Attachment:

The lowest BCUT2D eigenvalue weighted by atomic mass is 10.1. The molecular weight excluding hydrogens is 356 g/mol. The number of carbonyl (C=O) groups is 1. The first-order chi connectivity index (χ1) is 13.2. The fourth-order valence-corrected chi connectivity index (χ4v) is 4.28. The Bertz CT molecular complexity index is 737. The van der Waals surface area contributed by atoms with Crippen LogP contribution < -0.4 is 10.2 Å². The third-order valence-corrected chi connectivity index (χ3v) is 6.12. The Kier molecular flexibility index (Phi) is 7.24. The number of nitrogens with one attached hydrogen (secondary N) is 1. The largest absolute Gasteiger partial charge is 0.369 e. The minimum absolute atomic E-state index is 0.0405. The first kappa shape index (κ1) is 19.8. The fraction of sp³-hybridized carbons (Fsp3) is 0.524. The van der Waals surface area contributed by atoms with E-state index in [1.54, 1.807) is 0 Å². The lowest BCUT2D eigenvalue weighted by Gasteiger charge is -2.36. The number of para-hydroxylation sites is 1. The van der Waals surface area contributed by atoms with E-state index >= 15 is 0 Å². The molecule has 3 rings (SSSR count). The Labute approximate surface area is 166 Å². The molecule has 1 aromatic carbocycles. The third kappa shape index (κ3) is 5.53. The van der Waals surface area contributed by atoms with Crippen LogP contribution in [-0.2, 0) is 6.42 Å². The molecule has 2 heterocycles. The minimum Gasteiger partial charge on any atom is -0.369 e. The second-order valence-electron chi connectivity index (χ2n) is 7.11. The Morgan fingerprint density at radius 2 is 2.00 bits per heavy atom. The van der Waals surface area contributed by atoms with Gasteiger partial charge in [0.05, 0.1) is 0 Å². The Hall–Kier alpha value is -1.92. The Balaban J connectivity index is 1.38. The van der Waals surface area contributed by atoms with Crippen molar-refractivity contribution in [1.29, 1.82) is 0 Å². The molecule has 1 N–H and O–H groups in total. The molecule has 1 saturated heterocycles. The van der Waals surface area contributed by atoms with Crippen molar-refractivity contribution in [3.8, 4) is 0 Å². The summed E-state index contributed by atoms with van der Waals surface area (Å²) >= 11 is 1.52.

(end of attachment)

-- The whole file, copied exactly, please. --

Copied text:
The lowest BCUT2D eigenvalue weighted by atomic mass is 10.1. The molecular weight excluding hydrogens is 356 g/mol. The number of carbonyl (C=O) groups is 1. The first-order chi connectivity index (χ1) is 13.2. The fourth-order valence-corrected chi connectivity index (χ4v) is 4.28. The Bertz CT molecular complexity index is 737. The van der Waals surface area contributed by atoms with Crippen LogP contribution < -0.4 is 10.2 Å². The third-order valence-corrected chi connectivity index (χ3v) is 6.12. The Kier molecular flexibility index (Phi) is 7.24. The number of nitrogens with one attached hydrogen (secondary N) is 1. The largest absolute Gasteiger partial charge is 0.369 e. The minimum absolute atomic E-state index is 0.0405. The first kappa shape index (κ1) is 19.8. The fraction of sp³-hybridized carbons (Fsp3) is 0.524. The van der Waals surface area contributed by atoms with E-state index in [1.54, 1.807) is 0 Å². The lowest BCUT2D eigenvalue weighted by Gasteiger charge is -2.36. The number of para-hydroxylation sites is 1. The van der Waals surface area contributed by atoms with E-state index >= 15 is 0 Å². The molecule has 3 rings (SSSR count). The Labute approximate surface area is 166 Å². The molecule has 1 aromatic carbocycles. The third kappa shape index (κ3) is 5.53. The van der Waals surface area contributed by atoms with Crippen LogP contribution in [-0.2, 0) is 6.42 Å². The molecule has 2 heterocycles. The minimum Gasteiger partial charge on any atom is -0.369 e. The second-order valence-electron chi connectivity index (χ2n) is 7.11. The Morgan fingerprint density at radius 2 is 2.00 bits per heavy atom. The van der Waals surface area contributed by atoms with Gasteiger partial charge in [0.05, 0.1) is 0 Å². The Hall–Kier alpha value is -1.92. The Balaban J connectivity index is 1.38. The van der Waals surface area contributed by atoms with Crippen molar-refractivity contribution in [1.29, 1.82) is 0 Å². The molecule has 1 N–H and O–H groups in total. The molecule has 1 saturated heterocycles. The van der Waals surface area contributed by atoms with Crippen molar-refractivity contribution in [3.8, 4) is 0 Å². The summed E-state index contributed by atoms with van der Waals surface area (Å²) >= 11 is 1.52.